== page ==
Since it's been established that LMDs are genuine artificial intelligences and the Dugan LMD believed it was really him, does it really matter that it wasn't the same guy who fought in WWII? I thought it was quite an inspired solution to the problem of Dugan's seeming immortality.
            I'd much rather have stuck with a simple "Dum-Dum is Dum-Dum". Longevity is established as a pretty elastic quality in the Marvel Universe as opposed to real life, so it's really no issue of unbelievability, and he's got plenty of contemporaries for company. Dragging the character into Ghost in the Shell/Blade Runner cyberpunk territory just doesn't sit right with me. They have other characters like Deathlok for that. One person's "inspired" is another person's "lame", I guess.

            I disagree (except for a few specific cases, like the Max Fury LMD from Brubaker's original Secret Avengers, which was an advanced/experimental model reprogrammed using the Zodiac Key) with your assessment of LMDs as "genuine artificial intelligences", and it seems to me there was a least one story where they made a point of differentiating LMDs from genuine AIs like Jim Hammond or X-51. According to my understanding of the LMD concept, they're programmed with exactly as much intelligence as is required for the assignment for which they're designed, no more and no less. Only some LMDs are capable of independent operation.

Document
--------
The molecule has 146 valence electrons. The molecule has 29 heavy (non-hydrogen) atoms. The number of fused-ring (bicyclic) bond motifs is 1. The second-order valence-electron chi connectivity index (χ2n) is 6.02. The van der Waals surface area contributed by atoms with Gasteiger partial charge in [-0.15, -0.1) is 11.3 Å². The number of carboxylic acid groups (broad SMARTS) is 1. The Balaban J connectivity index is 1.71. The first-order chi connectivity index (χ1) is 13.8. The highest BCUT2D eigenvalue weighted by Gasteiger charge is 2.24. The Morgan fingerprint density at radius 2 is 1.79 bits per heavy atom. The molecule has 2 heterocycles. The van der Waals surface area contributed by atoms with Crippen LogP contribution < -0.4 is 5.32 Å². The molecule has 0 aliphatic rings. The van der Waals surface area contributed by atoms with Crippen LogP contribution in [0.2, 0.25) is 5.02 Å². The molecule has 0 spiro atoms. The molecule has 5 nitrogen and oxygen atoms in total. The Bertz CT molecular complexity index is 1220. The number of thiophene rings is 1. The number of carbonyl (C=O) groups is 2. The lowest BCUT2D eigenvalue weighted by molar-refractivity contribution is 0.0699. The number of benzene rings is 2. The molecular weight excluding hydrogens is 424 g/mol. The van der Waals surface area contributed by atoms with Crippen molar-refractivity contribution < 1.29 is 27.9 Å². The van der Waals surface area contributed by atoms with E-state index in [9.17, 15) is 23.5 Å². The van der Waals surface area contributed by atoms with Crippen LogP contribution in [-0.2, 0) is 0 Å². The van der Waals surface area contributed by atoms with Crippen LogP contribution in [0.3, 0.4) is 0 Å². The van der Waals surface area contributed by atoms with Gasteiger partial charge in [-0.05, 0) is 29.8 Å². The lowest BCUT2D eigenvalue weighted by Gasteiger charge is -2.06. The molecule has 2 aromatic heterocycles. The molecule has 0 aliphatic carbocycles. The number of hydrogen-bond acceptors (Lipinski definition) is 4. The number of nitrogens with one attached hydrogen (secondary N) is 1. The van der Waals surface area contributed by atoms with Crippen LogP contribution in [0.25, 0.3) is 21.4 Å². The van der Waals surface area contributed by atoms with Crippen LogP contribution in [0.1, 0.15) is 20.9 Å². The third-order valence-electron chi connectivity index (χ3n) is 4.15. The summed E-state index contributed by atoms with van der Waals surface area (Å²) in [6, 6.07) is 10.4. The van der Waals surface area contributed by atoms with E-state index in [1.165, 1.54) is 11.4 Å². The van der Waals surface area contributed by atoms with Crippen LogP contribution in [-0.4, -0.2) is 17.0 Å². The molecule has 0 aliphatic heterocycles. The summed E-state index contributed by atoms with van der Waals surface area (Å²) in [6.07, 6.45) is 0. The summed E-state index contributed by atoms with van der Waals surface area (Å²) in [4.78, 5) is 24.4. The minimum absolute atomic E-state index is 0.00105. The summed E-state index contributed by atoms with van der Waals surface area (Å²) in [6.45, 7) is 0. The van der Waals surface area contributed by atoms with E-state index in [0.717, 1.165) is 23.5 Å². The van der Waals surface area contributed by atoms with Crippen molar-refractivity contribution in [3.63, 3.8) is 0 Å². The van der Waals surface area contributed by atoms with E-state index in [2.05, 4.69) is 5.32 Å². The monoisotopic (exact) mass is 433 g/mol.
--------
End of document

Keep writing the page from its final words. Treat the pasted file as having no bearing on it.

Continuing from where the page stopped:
In at least some cases, LMDs used to duplicate a person (like Nick Fury) are robotic avatars controlled by virtual reality remote operators, and I believe that was the original intention of the designation "decoy". It's a robot Modeled on a living person (Life Model, like Life Mask) designed to be used as a Decoy to fool someone else into believing it's the actual person it's modeled on, so that the real person the robot is modeled on can remain safe in another location controlling it (today called 'telepresence').

            It's probably pointless to debate the philosophical question of whether or not making an exact copy of an existing person's consciousness makes the copy in effect a real person (again, those questions are Philip K. Dick territory).
            Last edited by pulphero; 09-03-2015, 07:45 AM.

            Comment


            • #7
              Originally posted by tony ingram View Post